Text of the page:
The surge has already overwhelmed testing stations, prompted new vaccine mandates and caused at least one state to cut back on elective surgeries.
New infections in Sydney and surrounding parts of New South Wales state skyrocketed to more than 11,000, up from 6,000 a day earlier. Victoria state also reported a record 3,700 cases, up by more than 1,000 from the previous record set on Tuesday.
Morrison said the nation’s leaders would meet ahead of schedule on Thursday.
“As omicron continues to go forward we will see further pressures, but states and territories are working very closely on their plans to deal with those challenges,” Morrison told reporters.
He said he hoped the meeting would help give a clearer definition on what constituted a close contact and which tests should be used in different circumstances as case numbers ballooned.
State Premier Steven Marshall said South Australia would no longer be conducting screening tests for interstate travel because it doesn’t have the capacity.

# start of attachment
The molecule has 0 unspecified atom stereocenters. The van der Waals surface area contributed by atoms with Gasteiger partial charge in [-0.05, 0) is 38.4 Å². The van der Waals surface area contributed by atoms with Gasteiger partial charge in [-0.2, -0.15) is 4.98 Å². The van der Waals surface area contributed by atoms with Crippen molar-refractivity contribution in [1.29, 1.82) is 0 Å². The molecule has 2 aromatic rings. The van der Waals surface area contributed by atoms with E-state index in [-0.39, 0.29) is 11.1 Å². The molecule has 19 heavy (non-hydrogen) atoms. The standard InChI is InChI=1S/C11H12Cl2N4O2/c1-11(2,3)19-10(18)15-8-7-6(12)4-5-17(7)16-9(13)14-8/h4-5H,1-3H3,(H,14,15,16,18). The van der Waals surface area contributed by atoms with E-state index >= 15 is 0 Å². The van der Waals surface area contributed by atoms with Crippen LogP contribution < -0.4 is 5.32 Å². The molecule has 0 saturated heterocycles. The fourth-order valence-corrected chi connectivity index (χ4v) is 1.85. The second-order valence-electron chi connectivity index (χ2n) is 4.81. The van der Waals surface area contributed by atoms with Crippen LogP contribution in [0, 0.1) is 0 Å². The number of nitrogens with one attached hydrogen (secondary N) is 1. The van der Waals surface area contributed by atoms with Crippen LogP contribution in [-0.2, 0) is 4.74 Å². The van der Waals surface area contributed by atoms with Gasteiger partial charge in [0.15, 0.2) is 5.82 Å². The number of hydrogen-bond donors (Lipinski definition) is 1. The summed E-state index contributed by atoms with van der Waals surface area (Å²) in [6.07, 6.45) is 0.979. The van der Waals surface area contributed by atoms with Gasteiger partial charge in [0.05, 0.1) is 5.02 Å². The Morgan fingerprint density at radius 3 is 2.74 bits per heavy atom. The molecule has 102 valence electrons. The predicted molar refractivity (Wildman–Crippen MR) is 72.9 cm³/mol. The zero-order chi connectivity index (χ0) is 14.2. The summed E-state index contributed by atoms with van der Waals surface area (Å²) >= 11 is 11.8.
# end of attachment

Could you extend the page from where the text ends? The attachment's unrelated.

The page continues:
“Omicron is moving too quickly,” Marshall said, adding that resources needed to be focused on the “very imminent” increase in hospitalizations.
More than three-quarters of Australians are fully vaccinated, and just how deadly the latest outbreak will prove remains to be seen.
Australia has so far avoided the worst ravages of the pandemic, reporting a total of 2,200 virus deaths among its population of 26 million.
On Wednesday, New South Wales — Australia’s most populous state — reported three new virus deaths and 625 hospitalizations, including 61 patients in intensive care. Victoria reported four new deaths and 397 hospitalizations, including 62 in intensive care.
Testing centers have been unable to keep up with a surge in demand.
Thousands of people across New South Wales have waited for hours this week to be tested. Some were travelers who were required to have a negative PCR test before arriving in Queensland.
But under pressure to ease that requirement, Queensland’s premier said Wednesday it will accept rapid antigen tests instead of PCR tests for travelers from interstate hotspots from January 1.
The outbreak was also contributing to a shortage of blood donations and an urgent call for donors to step up.
Testing and quarantining requirements prompted by the outbreak, combined with the holiday season, were creating a “perfect storm” of cancellations, said Red Cross Lifeblood donor center network head Cath Stone.
“More than half of all appointments are not being attended, which means we need more donors to roll up their sleeves and take the place of those who can’t donate,” Stone said.
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